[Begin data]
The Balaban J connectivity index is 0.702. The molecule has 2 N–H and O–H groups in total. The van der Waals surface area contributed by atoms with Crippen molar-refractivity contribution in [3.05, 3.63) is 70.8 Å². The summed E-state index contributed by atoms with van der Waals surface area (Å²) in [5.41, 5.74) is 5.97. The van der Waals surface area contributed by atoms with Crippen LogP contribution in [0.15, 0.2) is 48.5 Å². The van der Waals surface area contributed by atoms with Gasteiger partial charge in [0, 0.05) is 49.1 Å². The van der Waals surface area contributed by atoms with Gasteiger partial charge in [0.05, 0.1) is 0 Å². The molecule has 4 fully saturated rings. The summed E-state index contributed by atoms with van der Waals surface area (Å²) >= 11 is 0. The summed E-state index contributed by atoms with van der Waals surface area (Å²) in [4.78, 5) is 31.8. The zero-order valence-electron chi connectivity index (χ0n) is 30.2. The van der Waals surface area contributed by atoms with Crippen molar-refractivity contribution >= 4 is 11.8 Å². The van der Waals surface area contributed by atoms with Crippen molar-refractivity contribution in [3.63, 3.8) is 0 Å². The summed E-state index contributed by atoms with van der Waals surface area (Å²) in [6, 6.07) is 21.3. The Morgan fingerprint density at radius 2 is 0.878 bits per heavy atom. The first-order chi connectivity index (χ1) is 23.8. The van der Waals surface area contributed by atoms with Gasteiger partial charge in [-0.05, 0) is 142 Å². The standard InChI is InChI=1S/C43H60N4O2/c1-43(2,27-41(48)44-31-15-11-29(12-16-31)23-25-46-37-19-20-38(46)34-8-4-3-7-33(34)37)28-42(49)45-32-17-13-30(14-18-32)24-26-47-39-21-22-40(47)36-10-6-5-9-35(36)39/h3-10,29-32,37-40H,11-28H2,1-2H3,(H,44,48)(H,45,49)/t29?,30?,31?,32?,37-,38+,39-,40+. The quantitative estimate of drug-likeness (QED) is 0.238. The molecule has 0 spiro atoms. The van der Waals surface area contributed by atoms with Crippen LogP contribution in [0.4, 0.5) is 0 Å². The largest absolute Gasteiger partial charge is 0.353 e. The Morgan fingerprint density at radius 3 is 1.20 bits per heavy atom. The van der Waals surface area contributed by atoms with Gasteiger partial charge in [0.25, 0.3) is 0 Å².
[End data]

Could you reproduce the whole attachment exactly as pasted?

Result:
The Balaban J connectivity index is 0.702. The molecule has 2 N–H and O–H groups in total. The van der Waals surface area contributed by atoms with Crippen molar-refractivity contribution in [3.05, 3.63) is 70.8 Å². The summed E-state index contributed by atoms with van der Waals surface area (Å²) in [5.41, 5.74) is 5.97. The van der Waals surface area contributed by atoms with Crippen LogP contribution in [0.15, 0.2) is 48.5 Å². The van der Waals surface area contributed by atoms with Gasteiger partial charge in [0, 0.05) is 49.1 Å². The van der Waals surface area contributed by atoms with Gasteiger partial charge in [0.05, 0.1) is 0 Å². The molecule has 4 fully saturated rings. The summed E-state index contributed by atoms with van der Waals surface area (Å²) >= 11 is 0. The summed E-state index contributed by atoms with van der Waals surface area (Å²) in [4.78, 5) is 31.8. The zero-order valence-electron chi connectivity index (χ0n) is 30.2. The van der Waals surface area contributed by atoms with Crippen molar-refractivity contribution >= 4 is 11.8 Å². The van der Waals surface area contributed by atoms with Crippen molar-refractivity contribution in [3.63, 3.8) is 0 Å². The summed E-state index contributed by atoms with van der Waals surface area (Å²) in [6, 6.07) is 21.3. The Morgan fingerprint density at radius 2 is 0.878 bits per heavy atom. The first-order chi connectivity index (χ1) is 23.8. The van der Waals surface area contributed by atoms with Gasteiger partial charge in [-0.05, 0) is 142 Å². The standard InChI is InChI=1S/C43H60N4O2/c1-43(2,27-41(48)44-31-15-11-29(12-16-31)23-25-46-37-19-20-38(46)34-8-4-3-7-33(34)37)28-42(49)45-32-17-13-30(14-18-32)24-26-47-39-21-22-40(47)36-10-6-5-9-35(36)39/h3-10,29-32,37-40H,11-28H2,1-2H3,(H,44,48)(H,45,49)/t29?,30?,31?,32?,37-,38+,39-,40+. The quantitative estimate of drug-likeness (QED) is 0.238. The molecule has 0 spiro atoms. The van der Waals surface area contributed by atoms with Crippen LogP contribution in [0.4, 0.5) is 0 Å². The largest absolute Gasteiger partial charge is 0.353 e. The Morgan fingerprint density at radius 3 is 1.20 bits per heavy atom. The van der Waals surface area contributed by atoms with Gasteiger partial charge in [0.25, 0.3) is 0 Å².